Dell claims to be the first major computer manufacturer to ban the export of electronic waste including non-working electronics to developing countries as part of its global policy on responsible electronics disposal.
Dell says its electronics disposition policy now exceeds requirements of the Basel Convention, which bans the export of certain electronic waste based on its material or chemical composition. By expanding its definition of electronic waste to include all non-working parts or devices, irrespective of material composition, and by requiring that equipment be tested and certified as “working” prior to export, Dell says it aims to help prevent the unauthorized dumping of electronic waste in developing countries.
This means that Dell will not export — directly or indirectly through vendors in its recycling chain — any non-working electronic product from developed nations to developing nations for recycling, reuse, repair, or disposal. The only exception is for warranty repairs by the original equipment manufacturers.
A 2008 report by the Government Accountability Office found that a substantial amount of electronic waste ends up in countries such as China and India, where they are often handled and disposed of unsafely, according to the Electronics TakeBack Coalition. In addition, Basel Action Network (BAN), a global watchdog group, reports that many of the exports are labeled for reuse, but in Lagos, Nigeria, for example, as much as 75 percent of the monthly imports are not economically repairable or marketable according to a 2005 BAN report.
Barbara Kyle, national coordinator for the Electronics TakeBack Coalition, which promotes responsible recycling and green design in the electronics industry, says Dell’s export policy sets a standard for others in the industry and should serve as a model for overdue federal policy on e-waste.
Dell’s disposition chain is tracked and documented throughout the entire chain of custody until final disposition. Dell said it will audit its recycling, refurbishment and processing vendors at least annually to ensure they conform to Dell’s electronics disposition policy and environmental partner performance standards. Click here for Dell’s complete electronics disposition policy.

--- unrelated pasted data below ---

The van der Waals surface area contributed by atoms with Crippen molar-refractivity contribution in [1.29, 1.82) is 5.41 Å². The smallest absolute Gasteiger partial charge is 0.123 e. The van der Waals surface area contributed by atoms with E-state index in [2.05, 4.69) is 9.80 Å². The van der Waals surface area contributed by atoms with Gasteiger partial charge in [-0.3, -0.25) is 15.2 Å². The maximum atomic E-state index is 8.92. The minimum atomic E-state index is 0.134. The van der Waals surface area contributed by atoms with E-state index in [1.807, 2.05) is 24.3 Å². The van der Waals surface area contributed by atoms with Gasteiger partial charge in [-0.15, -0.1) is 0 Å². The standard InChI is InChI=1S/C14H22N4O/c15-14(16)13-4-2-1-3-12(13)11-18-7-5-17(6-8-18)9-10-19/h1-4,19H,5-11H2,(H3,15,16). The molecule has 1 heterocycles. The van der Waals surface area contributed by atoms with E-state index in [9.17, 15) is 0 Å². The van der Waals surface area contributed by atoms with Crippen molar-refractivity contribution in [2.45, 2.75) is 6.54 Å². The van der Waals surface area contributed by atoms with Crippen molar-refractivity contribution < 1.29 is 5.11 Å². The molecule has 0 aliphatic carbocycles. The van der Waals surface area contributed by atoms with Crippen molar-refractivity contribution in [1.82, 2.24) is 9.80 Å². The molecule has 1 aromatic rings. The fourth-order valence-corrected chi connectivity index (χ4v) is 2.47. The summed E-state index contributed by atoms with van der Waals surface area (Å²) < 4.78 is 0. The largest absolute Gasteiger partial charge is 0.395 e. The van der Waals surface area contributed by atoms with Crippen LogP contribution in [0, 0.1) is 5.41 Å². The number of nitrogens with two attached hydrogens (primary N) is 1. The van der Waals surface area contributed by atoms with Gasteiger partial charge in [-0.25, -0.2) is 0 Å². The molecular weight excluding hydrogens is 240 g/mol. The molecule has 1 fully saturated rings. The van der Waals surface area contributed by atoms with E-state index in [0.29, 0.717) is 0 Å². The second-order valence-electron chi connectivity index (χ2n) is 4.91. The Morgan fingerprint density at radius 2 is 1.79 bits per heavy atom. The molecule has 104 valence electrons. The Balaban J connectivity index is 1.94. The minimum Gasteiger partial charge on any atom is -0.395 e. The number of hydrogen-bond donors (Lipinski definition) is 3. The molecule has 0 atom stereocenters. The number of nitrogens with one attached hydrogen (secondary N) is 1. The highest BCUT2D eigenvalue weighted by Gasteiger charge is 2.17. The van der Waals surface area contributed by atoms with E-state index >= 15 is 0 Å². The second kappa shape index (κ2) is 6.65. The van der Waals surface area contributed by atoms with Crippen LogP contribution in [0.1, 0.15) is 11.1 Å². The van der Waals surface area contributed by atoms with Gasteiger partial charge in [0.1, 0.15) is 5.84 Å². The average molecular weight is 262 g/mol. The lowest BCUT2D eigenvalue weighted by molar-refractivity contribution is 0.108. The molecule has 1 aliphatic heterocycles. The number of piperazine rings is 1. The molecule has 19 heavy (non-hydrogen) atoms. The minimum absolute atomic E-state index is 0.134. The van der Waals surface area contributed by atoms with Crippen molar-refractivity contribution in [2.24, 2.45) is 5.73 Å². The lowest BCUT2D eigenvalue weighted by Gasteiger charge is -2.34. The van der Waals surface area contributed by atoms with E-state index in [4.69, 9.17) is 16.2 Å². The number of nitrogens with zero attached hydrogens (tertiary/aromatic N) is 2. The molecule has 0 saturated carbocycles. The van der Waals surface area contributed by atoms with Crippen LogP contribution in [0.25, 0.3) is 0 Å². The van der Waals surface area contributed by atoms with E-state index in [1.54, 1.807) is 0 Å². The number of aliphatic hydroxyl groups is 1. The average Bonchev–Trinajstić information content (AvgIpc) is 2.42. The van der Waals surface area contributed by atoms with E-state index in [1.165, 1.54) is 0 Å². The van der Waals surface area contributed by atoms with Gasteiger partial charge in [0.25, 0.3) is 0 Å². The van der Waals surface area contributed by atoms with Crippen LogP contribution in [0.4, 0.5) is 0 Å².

In addition, Dell and Goodwill Industries recently extended their five-year recycling partnership to six additional states — Arkansas, Iowa, Maine, New Hampshire, Oregon and Vermont. A total of 18 states are now covered by the program, with more than 1,000 Goodwill stores participating.
Another leading computer maker recently announced that it is offering free computer recycling for schools for a limited time only. Apple says it will recycle old Mac computers, PCs, and qualifying peripherals from any manufacturer for free.
There’s no purchase required, and all accredited K-12 and higher education institutions with at least 25 pieces of recyclables are eligible to participate. Schools will need to register by July 31, 2009. All products must be packaged according to the instructions and collected by August 31, 2009.
Apple will accept all brands of the following equipment: computers, monitors, laptops, printers, fax machines, scanners, desktop-size copy machines, CD drives, hard drives, TVs, VCRs, projectors, overhead projectors, networking equipment, cables, keyboards, and mice.
The e-waste crisis will worsen over the next several years until 2015, when volume will peak at 73 million metric tons, according to a report from Pike Research. However, the study also indicates that global volumes will start to drop in 2016 and beyond when a number of key e-waste initiatives start to make progress.